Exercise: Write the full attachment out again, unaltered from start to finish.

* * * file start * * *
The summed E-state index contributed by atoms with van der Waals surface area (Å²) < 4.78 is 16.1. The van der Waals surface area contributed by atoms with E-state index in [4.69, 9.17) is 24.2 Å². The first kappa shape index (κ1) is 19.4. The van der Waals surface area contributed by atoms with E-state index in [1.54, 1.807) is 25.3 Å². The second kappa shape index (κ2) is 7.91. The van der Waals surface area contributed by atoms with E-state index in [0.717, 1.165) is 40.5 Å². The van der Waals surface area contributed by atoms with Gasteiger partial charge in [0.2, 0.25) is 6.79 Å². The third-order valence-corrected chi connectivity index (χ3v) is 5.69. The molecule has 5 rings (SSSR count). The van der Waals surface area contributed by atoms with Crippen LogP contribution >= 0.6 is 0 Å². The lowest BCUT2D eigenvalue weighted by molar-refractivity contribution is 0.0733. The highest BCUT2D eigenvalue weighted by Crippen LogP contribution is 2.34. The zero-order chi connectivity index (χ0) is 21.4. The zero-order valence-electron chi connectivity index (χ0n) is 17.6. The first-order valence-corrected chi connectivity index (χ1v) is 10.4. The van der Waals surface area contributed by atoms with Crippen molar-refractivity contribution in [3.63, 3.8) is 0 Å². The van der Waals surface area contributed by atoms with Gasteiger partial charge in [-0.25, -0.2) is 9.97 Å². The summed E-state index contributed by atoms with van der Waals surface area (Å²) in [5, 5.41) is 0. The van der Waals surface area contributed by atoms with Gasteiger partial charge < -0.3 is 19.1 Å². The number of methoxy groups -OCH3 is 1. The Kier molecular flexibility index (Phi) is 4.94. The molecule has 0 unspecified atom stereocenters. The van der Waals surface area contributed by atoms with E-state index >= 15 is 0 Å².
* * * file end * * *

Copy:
The summed E-state index contributed by atoms with van der Waals surface area (Å²) < 4.78 is 16.1. The van der Waals surface area contributed by atoms with E-state index in [4.69, 9.17) is 24.2 Å². The first kappa shape index (κ1) is 19.4. The van der Waals surface area contributed by atoms with E-state index in [1.54, 1.807) is 25.3 Å². The second kappa shape index (κ2) is 7.91. The van der Waals surface area contributed by atoms with E-state index in [0.717, 1.165) is 40.5 Å². The van der Waals surface area contributed by atoms with Gasteiger partial charge in [0.2, 0.25) is 6.79 Å². The third-order valence-corrected chi connectivity index (χ3v) is 5.69. The molecule has 5 rings (SSSR count). The van der Waals surface area contributed by atoms with Crippen LogP contribution >= 0.6 is 0 Å². The lowest BCUT2D eigenvalue weighted by molar-refractivity contribution is 0.0733. The highest BCUT2D eigenvalue weighted by Crippen LogP contribution is 2.34. The zero-order chi connectivity index (χ0) is 21.4. The zero-order valence-electron chi connectivity index (χ0n) is 17.6. The first-order valence-corrected chi connectivity index (χ1v) is 10.4. The van der Waals surface area contributed by atoms with Crippen molar-refractivity contribution in [3.63, 3.8) is 0 Å². The van der Waals surface area contributed by atoms with Gasteiger partial charge in [-0.25, -0.2) is 9.97 Å². The summed E-state index contributed by atoms with van der Waals surface area (Å²) in [5, 5.41) is 0. The van der Waals surface area contributed by atoms with Gasteiger partial charge < -0.3 is 19.1 Å². The number of methoxy groups -OCH3 is 1. The Kier molecular flexibility index (Phi) is 4.94. The molecule has 0 unspecified atom stereocenters. The van der Waals surface area contributed by atoms with E-state index >= 15 is 0 Å².